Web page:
Constant travel requires finding ways to replicate the beneficial parts of a life spent primarily in one locale. The ability to stay active with portable workout routines comes to mind. So too does replicating a home office when the demands of work require more than a single laptop screen.
Using a single screen for larger projects means less productivity for things like web design. I’m willing to add a few pounds to my luggage for domestic travel or even trips abroad if the pros outweigh the cons. I still stick to a MacBook Air sans secondary portable monitor for bigger international trips so I can more easily use my favorite carryon backpack, but a roller bag carryon with just enough room for a portable monitor and accessories when duty calls isn’t the end of the world for even the most minimal of travelers.
The following portable monitor for travel and supplementary gear makes up my preferred portable office setup and works with the three travel laptops I recommended in a previous post.
ASUS MB168B+ 15.6in LED Portable Monitor
Count me in for any portable LED monitor that offers full HD resolution and price point around $200. At 1.8 pounds and a mere 8mm thick, the monitor can easily slip into a laptop sleeve with the included carrying case. I do recommend buying a more sturdy shock absorbent case for people who travel frequently, but will say the monitor has survived general travel wear and tear. I would caution people expecting any portable monitor to completely hold up under the conditions inside a backpack; I only take the monitor when my Burton Wheelie Roller Carryon is my preferred luggage for business-oriented trips.
Extra Computing Without More PlugsMost portable monitors, including the ASUS LED Monitor, are powered by USB and do not require a separate plug adaptor.
The full HD 1080P high definition resolution (1920 x 1080) is great for basic productivity software like Microsoft Office and Excel, as well as more advanced work typical of web or graphic designers. I still personally use it to display instructions or emails from clients—along with an opened web browser to view live previews of any web design work—and keep my MacBook Air screen free for actual design work or whatever is the biggest priority like an Adobe Suite program.
A Note About Mac Usage
Portable monitors and Macs are notoriously difficult due to a lack of display drivers to really tweak settings like brightness and contrast. Even with the DisplayLink driver installed on a Mac, the experience from a brightness and customization standpoint is never going to compare to a PC. The ASUS’s built-in brightness control doesn’t even work in a Mac environment and remains stuck on the dimmest setting.
Confirmed Brightness Fixes: For people with a PC handy or running Windows on their Mac via BootCamp, simply adjust the brightness settings as needed in a Windows environment and the settings will be retained when reverting back to a Mac. Another option is to quickly use the built-in brightness toggle right as the computer boots up; make sure it’s the few seconds before the Apple logo appears. The second option is tricky because there isn’t anything on the monitor to use as a guide, but with a few restarts the desired brightness level can be obtained.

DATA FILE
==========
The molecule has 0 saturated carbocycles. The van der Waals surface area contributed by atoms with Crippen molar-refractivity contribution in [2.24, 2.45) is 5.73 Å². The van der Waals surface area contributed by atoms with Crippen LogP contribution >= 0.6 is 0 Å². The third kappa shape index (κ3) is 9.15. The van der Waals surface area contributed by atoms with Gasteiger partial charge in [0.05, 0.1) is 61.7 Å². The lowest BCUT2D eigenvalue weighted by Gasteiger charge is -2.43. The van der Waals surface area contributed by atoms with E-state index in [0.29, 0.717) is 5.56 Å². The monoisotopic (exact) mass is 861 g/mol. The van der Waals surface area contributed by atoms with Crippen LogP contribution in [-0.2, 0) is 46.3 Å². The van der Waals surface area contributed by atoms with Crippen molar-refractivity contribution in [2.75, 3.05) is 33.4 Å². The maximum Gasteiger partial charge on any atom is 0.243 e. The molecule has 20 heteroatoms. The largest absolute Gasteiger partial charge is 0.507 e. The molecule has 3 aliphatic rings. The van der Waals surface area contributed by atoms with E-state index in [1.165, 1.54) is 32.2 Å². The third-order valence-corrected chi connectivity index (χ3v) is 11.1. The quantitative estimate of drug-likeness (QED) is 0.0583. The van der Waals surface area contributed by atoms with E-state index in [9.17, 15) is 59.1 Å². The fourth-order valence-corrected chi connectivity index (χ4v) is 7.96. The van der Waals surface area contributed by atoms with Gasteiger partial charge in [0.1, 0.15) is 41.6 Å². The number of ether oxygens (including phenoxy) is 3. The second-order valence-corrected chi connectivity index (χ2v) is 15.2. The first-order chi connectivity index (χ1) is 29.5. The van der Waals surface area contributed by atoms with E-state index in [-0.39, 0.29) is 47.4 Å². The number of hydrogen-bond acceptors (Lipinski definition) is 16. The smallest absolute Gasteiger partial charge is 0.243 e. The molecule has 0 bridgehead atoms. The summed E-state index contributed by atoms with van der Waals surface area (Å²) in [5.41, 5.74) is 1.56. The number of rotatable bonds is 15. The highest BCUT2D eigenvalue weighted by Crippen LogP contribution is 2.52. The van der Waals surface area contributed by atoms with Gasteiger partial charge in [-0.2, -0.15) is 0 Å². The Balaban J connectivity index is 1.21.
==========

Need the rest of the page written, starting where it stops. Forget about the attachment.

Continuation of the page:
A comparable AOC 15.6in USB-Powered Portable LED Monitor is cheaper and has similar reviews on many websites, but I can’t justify a monitor with a larger, curved form factor and lower resolution. I bought the monitor and promptly returned it after about two hours of use. The AOC monitor does have a better (built-in) stand and at half the price might still be a consideration for those who don’t prioritize saving space.
Best Accessories For a Travel Office
Travel USB Hub
Most ultra portable laptops–including my MacBook Air—only have a few USB outlets. Start doing the math and a portable monitor, mouse, external hard drive, and so forth start quickly vying for the two available spots. Luckily, the inexpensive Sabrent 4-Port Mini Portable USB Hub is touted as the “World’s Smallest USB 3.0 Hub” and really does a phenomenal job at giving a user more USB ports without taking up luggage space. I plug my external hard drive into one of my two available USB outlets and this hub into the other to give my spots for not only the portable monitor connection, but thumb drives, charging chords, etc.
Power Cable for Monitor
Another consideration is to spring for a $10 cable traditionally used for external hard drives that acts as a passthrough from the monitor to laptop with an additional USB chord to plug into an outlet for added juice. Portable monitors can be powered by just a laptop, but of course take up additional battery power and I prefer to plug everything into an outlet when given the chance. Check out this option with an additional USB extension chord if the power supply is located at floor level.
Travel Plug Adaptor with USB Ports
Last but not least, the setup ideally needs a plug adaptor with USB compatibility to avoid carrying around extra plugs and losing the ability to plug the laptop itself into the plug adaptor. This all-in-one plug adaptor from MOCREO is durable, space-friendly, and works in every country. The best part? It also offers two USB ports in addition to the standard outlet for powering the portable monitor as mentioned above; simply use the plug itself for a laptop, one USB port to power the monitor, and the other for a phone or other charging need.
Portable Monitor For Travel Summary
The portable monitor for travel setup I use costs about $200 on Amazon without price shopping or hunting down coupon codes. I bought the portable monitor during a holiday sale for $160 and was able to get everything needed for a portable two-pound workstation for just under $200. Feel free to give other suggestions in the comments area and I’ve also provided every item in one list below for to use as an easier reference.